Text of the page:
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Hatch Weekly: Bigger than Enron (GE we’re looking at you)

GE Fraud?

The name Harry Markopolos might not mean much to you, but he’s the guy who first raised the alarm over Bernie Madoff’s Ponzi scheme in 2008. A self-confessed maths geek, he sent Wall Street's biggest conman to the slammer. Well, Mr Markopolos has a new target in his forensic accountant sights: GE (GE). He recently published a report claiming that GE’s accounting fraud is “bigger than Enron and WorldCom combined”. Um, that’s pretty big.

When it doubt, cover it up

The 170-page report alleges that GE’s accounts conceal roughly $38 billion in losses, which is the equivalent of roughly 50% of the company’s market capitalisation. The report claims GE is hiding costs from its financial statements and suggests that the company doesn't have the funds to cover policies in its insurance business. Mr Markopolos says the company is a bankruptcy waiting to happen and submitted his report to the SEC and the Department of Justice.

Guilty? Deny it

GE is denying the claims, and are counter-accusing Mr Markopolos of market manipulation. Yes, the markets moved: GE’s shares plummeted last Thursday 11%, its biggest single-day loss in a decade. Some people reacted by buying more GE stock, as opportunity is in the eye of the investor. Luckily shares rebounded Friday by almost 10% on news that GE CEO Larry Culp went out and bought himself $2 million worth of GE shares after the sell-off. Brave! But here’s the clincher: GE is already under investigation by the SEC and the Justice Department for potential accounting problems in its insurance holdings and power division. They’ve denied accounting tricks in this case too.

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Recession aggression

The market is on edge, and so are investors. Yes, it’s true, shares had in one of their worst days of the year last Thursday as investors’ fears mounted over signals of a US recession. Boo.

The sky is falling?

Yield curve stress, it’s a thing. When investors worry about the economy, they tend to load up on Treasury bonds seeking safety from riskier assets like shares. This pushes down yields (returns) and in turn, pushes up their prices. Last week, the yield on the US Treasury 10-year note fell below that of the 2-year for the first time since 2007. We all know what happened in 2008. Let’s list a few concerning variables. Germany is on the brink of a recession, and that has genuine consequences for the rest of Europe. Let’s not underestimate the effect of Brexit uncertainty could have on Britain’s economy. Hong Kong’s political crisis may turn into an economic one, and continued US and China trade tensions have us on the edge of our seats.

What’s an investor to do in a recession?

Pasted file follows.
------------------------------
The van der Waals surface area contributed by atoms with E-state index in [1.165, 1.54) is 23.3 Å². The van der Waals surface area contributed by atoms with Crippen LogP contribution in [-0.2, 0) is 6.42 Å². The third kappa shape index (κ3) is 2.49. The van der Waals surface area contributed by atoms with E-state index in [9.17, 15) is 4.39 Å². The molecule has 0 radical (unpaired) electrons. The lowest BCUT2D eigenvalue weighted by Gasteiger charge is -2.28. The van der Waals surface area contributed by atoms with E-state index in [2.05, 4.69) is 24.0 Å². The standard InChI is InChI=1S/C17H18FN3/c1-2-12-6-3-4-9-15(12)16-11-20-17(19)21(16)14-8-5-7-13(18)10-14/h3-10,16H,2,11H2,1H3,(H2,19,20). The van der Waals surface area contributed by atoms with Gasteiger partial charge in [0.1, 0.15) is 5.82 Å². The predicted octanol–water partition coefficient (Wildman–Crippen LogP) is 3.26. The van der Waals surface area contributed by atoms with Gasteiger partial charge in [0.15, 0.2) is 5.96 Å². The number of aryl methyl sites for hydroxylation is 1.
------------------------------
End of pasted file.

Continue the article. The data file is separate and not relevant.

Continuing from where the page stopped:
Financial experts say not to panic, but to be prepared for a market downturn. Easier said than done! The chances are that if you’re investing in the markets you’ve already got the risk tolerance to ride out short term volatility. And you know that trying to time the market is not an ideal strategy. For the opportunists out there, some say there’s no better time to buy than when we’re in a recession. Warren Buffett once said that the market might go up, the market may go down, the economy may fluctuate, but there will always be intelligent things to do.

Gaming still has game

Investors are popping bubbly over Nividia’s (NVDA) second-quarter earnings that topped Wall Street expectations, and shares popped by 7.3% too! Let’s raise a toast to the graphics chip maker with the most!

It’s on like Donkey Kong

In 2019, Nvidia stock has returned 19.8%. Why the rebound? Nvidia appears to be coming off the back of a ‘crypto hangover’ when last year, crypto miners abruptly stopped buying equipment, leaving them with too much inventory. Gaming is also looking up as the company launched its GeForce RTX Super GPU lineup for desktop gamers and its RTX studio laptops for creators. But the brightest spot for Nvidia’s report might have been the automotive business, which reported record quarterly revenue of more than $200 million.

Level up! With an acquisition that is

Word on the street is that Nvidia is about to buy Mellanox (MLNX). The $6.9 billion deal is supposed to close by the end of the year. Based in Israel and Silicon Valley, Mellanox makes chips used to speed the flow of information between computer servers. Interesting choice? It’s a strategic move for Nvidia as Mellanox’s equipment is used in half of the top 500 most powerful supercomputers. The real story, as we know, is that Nvidia is gathering Artificial Intelligence (AI) capabilities. And why wouldn’t they? It’s a market that’s estimated to be worth trillions in the next decade.

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